To say that the piano concertos, more than the symphonies, operas, church and chamber music, speak in Mozart’s own voice seems almost too facile: after all, here is the composer-performer, seated on stage, presenting himself as a consummate musician. But it is not really Mozart’s personal voice that speaks to us although it is no less Mozart’s for that. Rather, it is a voice that through music speaks for us, expressing our thoughts and feelings in ways we cannot. Traditionally, the power of this protean voice has been attributed to details of theme and harmony and to Mozart’s exploitation of a unique form more or less invented by him. But this ignores the fact that the concertos are more different than they are similar, and that both affect and effect depend not just on theme and harmony but, perhaps even more importantly, on character and sound.
Mozart’s attention to details of sound and affect, and his ability to provide his public with works they could not only listen to but also play and make their own, is apparent from the first set of concertos that he composed in Vienna, K413, 414 and 415. Even before the works were finished in the winter of 1782/83, Mozart advertised them in the Wiener Zeitung: “Herr Kapellmeister Mozart herewith apprises the highly honoured public of the publication of three new, recently-finished pianoforte concertos. These three concertos may be performed either with a large orchestra with wind instruments or merely a quattro, that is, with two violins, viola and violoncello.” This possibility to perform the concertos with string quartet is sometimes dismissed as a marketing ploy on Mozart’s part, but somewhere in his original conception of the works he may well have though of them as chamber-like: unique among his concerto autographs, the lowest part of the C major concerto, K415, was originally assigned to a cello. All three concertos may therefore have originated as works performable in a variety of circumstances and scorings.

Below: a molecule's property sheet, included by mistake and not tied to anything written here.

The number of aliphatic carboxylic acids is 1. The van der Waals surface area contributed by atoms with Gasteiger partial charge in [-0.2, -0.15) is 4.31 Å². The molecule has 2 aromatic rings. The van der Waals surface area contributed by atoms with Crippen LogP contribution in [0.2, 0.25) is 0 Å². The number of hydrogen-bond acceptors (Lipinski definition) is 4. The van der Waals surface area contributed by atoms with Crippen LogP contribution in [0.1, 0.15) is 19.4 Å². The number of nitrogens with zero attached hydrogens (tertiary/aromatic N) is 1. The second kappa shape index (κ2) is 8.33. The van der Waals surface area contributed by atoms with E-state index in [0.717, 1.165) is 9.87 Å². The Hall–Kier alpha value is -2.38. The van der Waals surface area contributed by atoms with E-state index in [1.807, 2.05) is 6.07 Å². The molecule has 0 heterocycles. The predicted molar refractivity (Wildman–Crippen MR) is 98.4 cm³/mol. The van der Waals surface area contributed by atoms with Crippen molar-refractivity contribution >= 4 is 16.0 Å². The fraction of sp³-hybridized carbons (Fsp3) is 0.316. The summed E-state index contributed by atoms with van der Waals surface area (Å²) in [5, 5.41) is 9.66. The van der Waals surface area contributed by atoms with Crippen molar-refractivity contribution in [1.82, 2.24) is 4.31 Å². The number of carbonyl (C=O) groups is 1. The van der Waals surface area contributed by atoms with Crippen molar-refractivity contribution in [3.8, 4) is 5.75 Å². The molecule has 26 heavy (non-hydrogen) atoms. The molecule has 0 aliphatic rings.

The A major concerto K414 is certainly the most intimate of the set. It has the smallest orchestra, consisting only of strings, oboes and horns, and its themes related closely to other A major themes by Mozart, including those of the piano sonata K331, the clarinet quintet K581 and the piano concerto K488, all of which can be characterized as gentle, at times even nostalgic. And nostalgia is surely the operative gesture in the slow movement, which is though to be a tribute to his English mentor Johann Christian Bach: it includes a nearly exact quote from Bach’s overture to La calamita dei cuori. Mozart had probably learned of Johann Christian’s death, on 1 January 1782, only shortly before the composition of K414: on 10 April 1782 he wrote to his father, “I suppose you already know that the English Bach has died? What a loss to the musical world!”